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Chambers, Ephraim, 1680 (ca.)-1740 / Cyclopædia, or, An universal dictionary of arts and sciences : containing the definitions of the terms, and accounts of the things signify'd thereby, in the several arts, both liberal and mechanical, and the several sciences, human and divine : the figures, kinds, properties, productions, preparations, and uses, of things natural and artificial : the rise, progress, and state of things ecclesiastical, civil, military, and commercial : with the several systems, sects, opinions, &c : among philosophers, divines, mathematicians, physicians, antiquaries, criticks, &c : the whole intended as a course of antient and modern learning
(1728)

C - capillary,   pp. 137-152 PDF (20.2 MB)


Page 144

( '44 )
Strokes againfi the Sides of the Arieiies; by which means,
'an increas'd Velocity of Blood Increafes the Heat: and
onfiequently does its Heit depend upon its Circulation.
From hence it appears, that it the fame Difiances from the
Heart, the Heat of equal Quantities of Blood will be as
their Velocities . and; that in the fame Velocities of Blood,
the Heat will be reciprocally as the Difiances from the
Heart. For fince; in homogeneal and fimple Bodies, no-
thing elfe is req uir'd to disengage the Particles exciting
Heat, but a Ni fus and Attrition of Parts, produc'd by the
Force of the Heart; to which is always proportional the
Velocity of the Blood; and the Re-affion, or Refiflance
of the Arteries and the antecedent Blood; it follows, that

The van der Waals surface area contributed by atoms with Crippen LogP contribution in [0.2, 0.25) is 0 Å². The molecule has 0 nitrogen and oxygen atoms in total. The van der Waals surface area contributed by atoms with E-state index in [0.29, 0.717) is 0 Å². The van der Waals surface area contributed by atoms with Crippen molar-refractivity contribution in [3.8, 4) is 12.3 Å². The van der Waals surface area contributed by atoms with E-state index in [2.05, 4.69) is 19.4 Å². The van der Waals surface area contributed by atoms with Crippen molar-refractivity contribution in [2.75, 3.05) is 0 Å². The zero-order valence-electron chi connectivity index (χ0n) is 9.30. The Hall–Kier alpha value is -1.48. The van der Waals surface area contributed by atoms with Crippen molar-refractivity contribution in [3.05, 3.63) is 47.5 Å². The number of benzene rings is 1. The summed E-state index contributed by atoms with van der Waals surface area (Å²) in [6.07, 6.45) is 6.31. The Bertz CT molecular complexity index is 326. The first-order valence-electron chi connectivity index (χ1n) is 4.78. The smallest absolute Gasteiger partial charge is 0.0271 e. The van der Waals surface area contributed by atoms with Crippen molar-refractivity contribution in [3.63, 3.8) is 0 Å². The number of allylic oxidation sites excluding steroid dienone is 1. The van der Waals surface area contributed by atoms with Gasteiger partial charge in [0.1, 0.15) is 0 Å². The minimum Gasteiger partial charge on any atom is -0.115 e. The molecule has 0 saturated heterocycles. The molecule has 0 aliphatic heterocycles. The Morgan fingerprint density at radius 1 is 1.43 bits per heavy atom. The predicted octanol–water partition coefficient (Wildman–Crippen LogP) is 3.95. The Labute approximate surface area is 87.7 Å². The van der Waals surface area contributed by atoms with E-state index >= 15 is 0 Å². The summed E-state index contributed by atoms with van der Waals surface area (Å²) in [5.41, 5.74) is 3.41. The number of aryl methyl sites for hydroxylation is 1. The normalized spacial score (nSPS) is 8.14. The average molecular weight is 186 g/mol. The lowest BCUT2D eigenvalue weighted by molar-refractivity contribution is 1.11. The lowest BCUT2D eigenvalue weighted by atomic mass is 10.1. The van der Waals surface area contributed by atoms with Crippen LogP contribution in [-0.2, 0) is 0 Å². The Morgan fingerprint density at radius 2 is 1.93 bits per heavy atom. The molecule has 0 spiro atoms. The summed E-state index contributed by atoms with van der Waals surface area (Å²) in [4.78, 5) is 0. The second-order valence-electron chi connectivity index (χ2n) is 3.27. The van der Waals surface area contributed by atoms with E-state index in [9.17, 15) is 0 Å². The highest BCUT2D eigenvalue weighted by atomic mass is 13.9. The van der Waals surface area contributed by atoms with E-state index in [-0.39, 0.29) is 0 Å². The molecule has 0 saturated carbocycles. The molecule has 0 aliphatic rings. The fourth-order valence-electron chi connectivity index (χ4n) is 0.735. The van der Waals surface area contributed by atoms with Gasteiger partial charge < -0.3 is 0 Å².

if the Refifnance or Re-affion is not alter'd, which it will
not be at the fame diflance from the Heart; then the Heat
of the Blood will not be alter'd, unlefs by an Alteration of
the Impetus, or Velocity imprefs'd upon the Blood from
the Heart : That is, as Effeds are proportional to their
Caufes, the Heat of the Blood, at the fame Diflances from
the Heart, will be proportional to its Velocity. In the
fame manner it appears, that if the Velocities imprefs'd by
the Heart be equal, there can be no change in the Heat
of the Blood, but from a diverfify'd Refiftance, or Re-ac-
tion of the Arteries and antecedent Blood. But the Refif-
tance of the preceding Blood is proportional to its Quan-
tity ; and its Quantity is reciprocally proportional to the
Ditance from the Heart ; (for the nearer the Blood is to the
Heart, Xi, much the greater will be its Quantity between
any given Place and the Extremity of the Artery.) And
therefore the Refiflance of the Arteries will alfo be fo much
the greater, by how much nearer they are to the Heart:
For in this cafe, the Refiflance is proportional to the Velo-
city ; and the Velocity of the Blood is greatefl at the leaft
Diflances from the Heart. Hence the Heat of the Blood
may be confider'd as a Redangle, under the Velocity and
the Diflance: that is, if in two Perfons the Velocity be as
three, and the Diffances wherein we would determine the
Hear, be as much more in one as in another; that is,
as two to one ; the Heat of one will be fix, and the other
three: that is, the Heat of the firfi will be double that of
the fecond. If the Diflance of the firfl be as two, and
the Velocity as four; but the Diflance of the fecond as
three, and the Velocity as one5 the Heat of the firfi will
be as eight, and of the fecond as three: and fo the Heat
of the 6flr, will be more than double the Heat of the fe-
cond.
CALIPPIC PERIOD, in Chronology, a Series of 76
Years, returning perpetually round ; which elapfed, the
Middle of the New and Full Moons, as its Inventor Calip-
pus, an Athenian, imagin'd, return'd to the fame Day